'Science and religion represent two great systems of human thought. For the majority of people on our planet, religion is the predominant influence over the conduct of their affairs. When science impinges on their lives, it does so not at the intellectual level, but practically, through technology.'
Davies explores first the idea of genesis of the universe, exploring the intricacies of the big bang theory. This is a theory that has difficulties philosophically, that a purely scientific approach does not have an answer to, not least of which because it isn't asking the same question. Essentially, according to the big bang theory, the universe began as a singularity, essentially an infinitely small point from which all space and time (and all that is in it) emerged in an explosion-like phenomenon.
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5.0 von 5 Sternen Extremely Profound and Thought Provoking Book 12. Januar 2008
Von Amazon Customer - Veröffentlicht auf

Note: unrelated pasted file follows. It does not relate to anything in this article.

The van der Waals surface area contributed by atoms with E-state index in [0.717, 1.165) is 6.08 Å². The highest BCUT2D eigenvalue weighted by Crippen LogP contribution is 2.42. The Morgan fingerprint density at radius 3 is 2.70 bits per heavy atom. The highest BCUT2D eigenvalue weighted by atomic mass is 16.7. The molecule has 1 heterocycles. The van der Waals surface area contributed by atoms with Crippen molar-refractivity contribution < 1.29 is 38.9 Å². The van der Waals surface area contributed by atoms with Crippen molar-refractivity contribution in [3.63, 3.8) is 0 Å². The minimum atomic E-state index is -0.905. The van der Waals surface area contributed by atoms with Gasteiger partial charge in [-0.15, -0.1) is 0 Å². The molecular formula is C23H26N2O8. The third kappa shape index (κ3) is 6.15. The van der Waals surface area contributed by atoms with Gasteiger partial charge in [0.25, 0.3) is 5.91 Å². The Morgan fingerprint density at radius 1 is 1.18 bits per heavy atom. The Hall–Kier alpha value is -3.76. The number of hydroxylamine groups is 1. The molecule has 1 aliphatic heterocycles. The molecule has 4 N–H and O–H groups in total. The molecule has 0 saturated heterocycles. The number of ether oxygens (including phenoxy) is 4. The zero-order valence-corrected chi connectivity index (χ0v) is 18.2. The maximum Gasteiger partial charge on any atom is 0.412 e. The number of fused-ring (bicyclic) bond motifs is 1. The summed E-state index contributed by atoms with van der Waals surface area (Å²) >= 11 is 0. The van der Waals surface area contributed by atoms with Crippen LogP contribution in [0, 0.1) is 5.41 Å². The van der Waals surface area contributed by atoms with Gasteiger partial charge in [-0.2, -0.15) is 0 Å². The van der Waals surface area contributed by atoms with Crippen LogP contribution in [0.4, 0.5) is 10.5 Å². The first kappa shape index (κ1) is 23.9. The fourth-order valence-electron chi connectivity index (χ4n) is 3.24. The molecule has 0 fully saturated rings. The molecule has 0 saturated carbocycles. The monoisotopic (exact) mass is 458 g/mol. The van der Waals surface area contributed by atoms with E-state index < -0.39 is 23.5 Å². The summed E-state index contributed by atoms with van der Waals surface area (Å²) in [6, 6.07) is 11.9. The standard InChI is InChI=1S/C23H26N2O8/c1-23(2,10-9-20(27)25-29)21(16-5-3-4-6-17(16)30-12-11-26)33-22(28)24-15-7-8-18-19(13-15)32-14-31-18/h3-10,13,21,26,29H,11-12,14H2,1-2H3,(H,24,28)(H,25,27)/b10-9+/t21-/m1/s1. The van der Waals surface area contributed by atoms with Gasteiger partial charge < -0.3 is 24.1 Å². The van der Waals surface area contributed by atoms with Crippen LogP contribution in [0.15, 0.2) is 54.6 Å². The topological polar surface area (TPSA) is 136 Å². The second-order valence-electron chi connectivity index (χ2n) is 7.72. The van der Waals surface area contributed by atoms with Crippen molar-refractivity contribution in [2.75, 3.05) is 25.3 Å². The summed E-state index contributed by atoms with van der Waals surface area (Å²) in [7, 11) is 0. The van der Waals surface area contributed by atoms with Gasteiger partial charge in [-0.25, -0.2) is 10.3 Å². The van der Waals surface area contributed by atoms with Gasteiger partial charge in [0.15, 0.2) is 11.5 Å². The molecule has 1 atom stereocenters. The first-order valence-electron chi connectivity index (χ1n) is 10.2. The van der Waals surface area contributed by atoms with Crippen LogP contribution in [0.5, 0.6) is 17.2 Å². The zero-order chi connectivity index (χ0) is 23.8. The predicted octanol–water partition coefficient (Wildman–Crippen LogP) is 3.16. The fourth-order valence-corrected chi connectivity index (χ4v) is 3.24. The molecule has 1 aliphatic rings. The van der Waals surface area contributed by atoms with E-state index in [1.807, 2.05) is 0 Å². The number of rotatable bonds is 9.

Format:Taschenbuch|Verifizierter Kauf
I have read a great many popular books on physics and most of them cover
largely the same ground. This book deals with issues so fundamental and profound that many times only kids ever dare ask them. If you do read this
book you may never forget the experience.
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5.0 von 5 Sternen Can we infer the existence of God from science? 9. Juli 2012
Von Dr. H. A. Jones - Veröffentlicht auf
God and the New Physics by Paul Davies, Dent 1983, Penguin 1990, 272 ff.

Though the particle physics in this book is somewhat dated by now (2010), I revisited this book in view of more recent titles on the same theme by the same author, who was Professor of Theoretical Physics at the University of Newcastle upon Tyne when this book was written and is now at Arizona State University This was one of the first of Davies' titles on this theme and I wanted to see if his world-view had changed: essentially, I don't think it has.